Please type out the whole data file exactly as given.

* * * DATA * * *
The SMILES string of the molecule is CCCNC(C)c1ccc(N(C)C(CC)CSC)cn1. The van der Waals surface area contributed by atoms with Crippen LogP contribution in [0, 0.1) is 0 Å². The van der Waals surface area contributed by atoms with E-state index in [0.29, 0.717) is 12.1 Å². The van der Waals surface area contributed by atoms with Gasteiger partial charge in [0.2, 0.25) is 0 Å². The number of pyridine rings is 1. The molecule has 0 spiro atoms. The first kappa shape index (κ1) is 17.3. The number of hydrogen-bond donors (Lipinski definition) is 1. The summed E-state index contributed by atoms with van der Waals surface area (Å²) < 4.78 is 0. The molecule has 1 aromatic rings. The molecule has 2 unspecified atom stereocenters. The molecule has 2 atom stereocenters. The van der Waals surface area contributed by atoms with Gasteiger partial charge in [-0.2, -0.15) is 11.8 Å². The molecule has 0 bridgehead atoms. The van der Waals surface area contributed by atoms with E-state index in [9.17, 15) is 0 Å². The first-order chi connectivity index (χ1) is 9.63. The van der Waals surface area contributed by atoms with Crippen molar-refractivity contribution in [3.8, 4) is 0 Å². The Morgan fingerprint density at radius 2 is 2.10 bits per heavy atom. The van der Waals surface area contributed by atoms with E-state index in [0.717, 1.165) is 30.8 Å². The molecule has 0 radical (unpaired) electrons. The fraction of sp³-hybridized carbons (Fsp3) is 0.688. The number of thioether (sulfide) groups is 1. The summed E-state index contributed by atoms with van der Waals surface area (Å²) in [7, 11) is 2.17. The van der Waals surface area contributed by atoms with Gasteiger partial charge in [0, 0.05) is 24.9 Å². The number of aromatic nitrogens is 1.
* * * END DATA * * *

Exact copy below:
The SMILES string of the molecule is CCCNC(C)c1ccc(N(C)C(CC)CSC)cn1. The van der Waals surface area contributed by atoms with Crippen LogP contribution in [0, 0.1) is 0 Å². The van der Waals surface area contributed by atoms with E-state index in [0.29, 0.717) is 12.1 Å². The van der Waals surface area contributed by atoms with Gasteiger partial charge in [0.2, 0.25) is 0 Å². The number of pyridine rings is 1. The molecule has 0 spiro atoms. The first kappa shape index (κ1) is 17.3. The number of hydrogen-bond donors (Lipinski definition) is 1. The summed E-state index contributed by atoms with van der Waals surface area (Å²) < 4.78 is 0. The molecule has 1 aromatic rings. The molecule has 2 unspecified atom stereocenters. The molecule has 2 atom stereocenters. The van der Waals surface area contributed by atoms with Gasteiger partial charge in [-0.2, -0.15) is 11.8 Å². The molecule has 0 bridgehead atoms. The van der Waals surface area contributed by atoms with E-state index in [9.17, 15) is 0 Å². The first-order chi connectivity index (χ1) is 9.63. The van der Waals surface area contributed by atoms with Crippen molar-refractivity contribution in [3.8, 4) is 0 Å². The Morgan fingerprint density at radius 2 is 2.10 bits per heavy atom. The van der Waals surface area contributed by atoms with E-state index in [0.717, 1.165) is 30.8 Å². The molecule has 0 radical (unpaired) electrons. The fraction of sp³-hybridized carbons (Fsp3) is 0.688. The number of thioether (sulfide) groups is 1. The summed E-state index contributed by atoms with van der Waals surface area (Å²) in [7, 11) is 2.17. The van der Waals surface area contributed by atoms with Gasteiger partial charge in [0, 0.05) is 24.9 Å². The number of aromatic nitrogens is 1.